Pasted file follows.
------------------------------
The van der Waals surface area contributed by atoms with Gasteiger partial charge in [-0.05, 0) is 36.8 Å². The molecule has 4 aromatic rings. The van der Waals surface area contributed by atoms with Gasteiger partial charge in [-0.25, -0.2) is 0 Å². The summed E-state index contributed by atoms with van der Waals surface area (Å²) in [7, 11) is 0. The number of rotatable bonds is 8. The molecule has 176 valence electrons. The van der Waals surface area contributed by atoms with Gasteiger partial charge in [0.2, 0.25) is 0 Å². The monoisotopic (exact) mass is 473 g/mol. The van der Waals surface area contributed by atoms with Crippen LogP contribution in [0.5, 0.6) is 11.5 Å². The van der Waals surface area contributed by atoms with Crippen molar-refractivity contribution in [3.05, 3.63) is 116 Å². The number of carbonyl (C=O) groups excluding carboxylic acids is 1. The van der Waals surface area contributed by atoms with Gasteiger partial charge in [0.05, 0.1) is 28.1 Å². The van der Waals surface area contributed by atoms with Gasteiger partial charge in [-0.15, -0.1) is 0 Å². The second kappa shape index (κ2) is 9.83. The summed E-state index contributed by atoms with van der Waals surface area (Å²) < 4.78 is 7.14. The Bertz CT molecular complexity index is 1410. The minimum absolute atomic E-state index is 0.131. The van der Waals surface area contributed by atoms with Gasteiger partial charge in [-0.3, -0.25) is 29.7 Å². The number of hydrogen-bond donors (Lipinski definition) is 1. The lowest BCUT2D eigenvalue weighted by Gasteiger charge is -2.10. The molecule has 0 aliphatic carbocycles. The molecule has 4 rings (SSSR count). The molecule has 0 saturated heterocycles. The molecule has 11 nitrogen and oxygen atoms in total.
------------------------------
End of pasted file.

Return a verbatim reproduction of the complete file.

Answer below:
The van der Waals surface area contributed by atoms with Gasteiger partial charge in [-0.05, 0) is 36.8 Å². The molecule has 4 aromatic rings. The van der Waals surface area contributed by atoms with Gasteiger partial charge in [-0.25, -0.2) is 0 Å². The summed E-state index contributed by atoms with van der Waals surface area (Å²) in [7, 11) is 0. The number of rotatable bonds is 8. The molecule has 176 valence electrons. The van der Waals surface area contributed by atoms with Gasteiger partial charge in [0.2, 0.25) is 0 Å². The monoisotopic (exact) mass is 473 g/mol. The van der Waals surface area contributed by atoms with Crippen LogP contribution in [0.5, 0.6) is 11.5 Å². The van der Waals surface area contributed by atoms with Crippen molar-refractivity contribution in [3.05, 3.63) is 116 Å². The number of carbonyl (C=O) groups excluding carboxylic acids is 1. The van der Waals surface area contributed by atoms with Gasteiger partial charge in [0.05, 0.1) is 28.1 Å². The van der Waals surface area contributed by atoms with Gasteiger partial charge in [-0.15, -0.1) is 0 Å². The second kappa shape index (κ2) is 9.83. The summed E-state index contributed by atoms with van der Waals surface area (Å²) < 4.78 is 7.14. The Bertz CT molecular complexity index is 1410. The minimum absolute atomic E-state index is 0.131. The van der Waals surface area contributed by atoms with Gasteiger partial charge in [-0.3, -0.25) is 29.7 Å². The number of hydrogen-bond donors (Lipinski definition) is 1. The lowest BCUT2D eigenvalue weighted by Gasteiger charge is -2.10. The molecule has 0 aliphatic carbocycles. The molecule has 4 rings (SSSR count). The molecule has 0 saturated heterocycles. The molecule has 11 nitrogen and oxygen atoms in total.